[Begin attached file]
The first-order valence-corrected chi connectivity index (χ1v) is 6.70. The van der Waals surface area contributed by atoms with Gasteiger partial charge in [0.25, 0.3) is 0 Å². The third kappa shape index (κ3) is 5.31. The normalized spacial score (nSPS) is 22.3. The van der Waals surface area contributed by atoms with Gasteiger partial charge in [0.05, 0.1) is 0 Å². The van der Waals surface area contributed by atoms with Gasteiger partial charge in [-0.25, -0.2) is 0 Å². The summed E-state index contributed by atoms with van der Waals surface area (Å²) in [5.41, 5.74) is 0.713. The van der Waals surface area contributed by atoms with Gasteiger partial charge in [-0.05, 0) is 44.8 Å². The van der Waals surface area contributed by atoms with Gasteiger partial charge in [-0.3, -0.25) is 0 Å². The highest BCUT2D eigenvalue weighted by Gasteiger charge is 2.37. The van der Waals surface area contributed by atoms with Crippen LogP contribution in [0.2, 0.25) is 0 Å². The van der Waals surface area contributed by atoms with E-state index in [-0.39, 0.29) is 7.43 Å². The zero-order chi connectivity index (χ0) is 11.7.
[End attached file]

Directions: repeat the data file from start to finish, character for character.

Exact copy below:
The first-order valence-corrected chi connectivity index (χ1v) is 6.70. The van der Waals surface area contributed by atoms with Gasteiger partial charge in [0.25, 0.3) is 0 Å². The third kappa shape index (κ3) is 5.31. The normalized spacial score (nSPS) is 22.3. The van der Waals surface area contributed by atoms with Gasteiger partial charge in [0.05, 0.1) is 0 Å². The van der Waals surface area contributed by atoms with Gasteiger partial charge in [-0.25, -0.2) is 0 Å². The summed E-state index contributed by atoms with van der Waals surface area (Å²) in [5.41, 5.74) is 0.713. The van der Waals surface area contributed by atoms with Gasteiger partial charge in [-0.05, 0) is 44.8 Å². The van der Waals surface area contributed by atoms with Gasteiger partial charge in [-0.3, -0.25) is 0 Å². The highest BCUT2D eigenvalue weighted by Gasteiger charge is 2.37. The van der Waals surface area contributed by atoms with Crippen LogP contribution in [0.2, 0.25) is 0 Å². The van der Waals surface area contributed by atoms with E-state index in [-0.39, 0.29) is 7.43 Å². The zero-order chi connectivity index (χ0) is 11.7.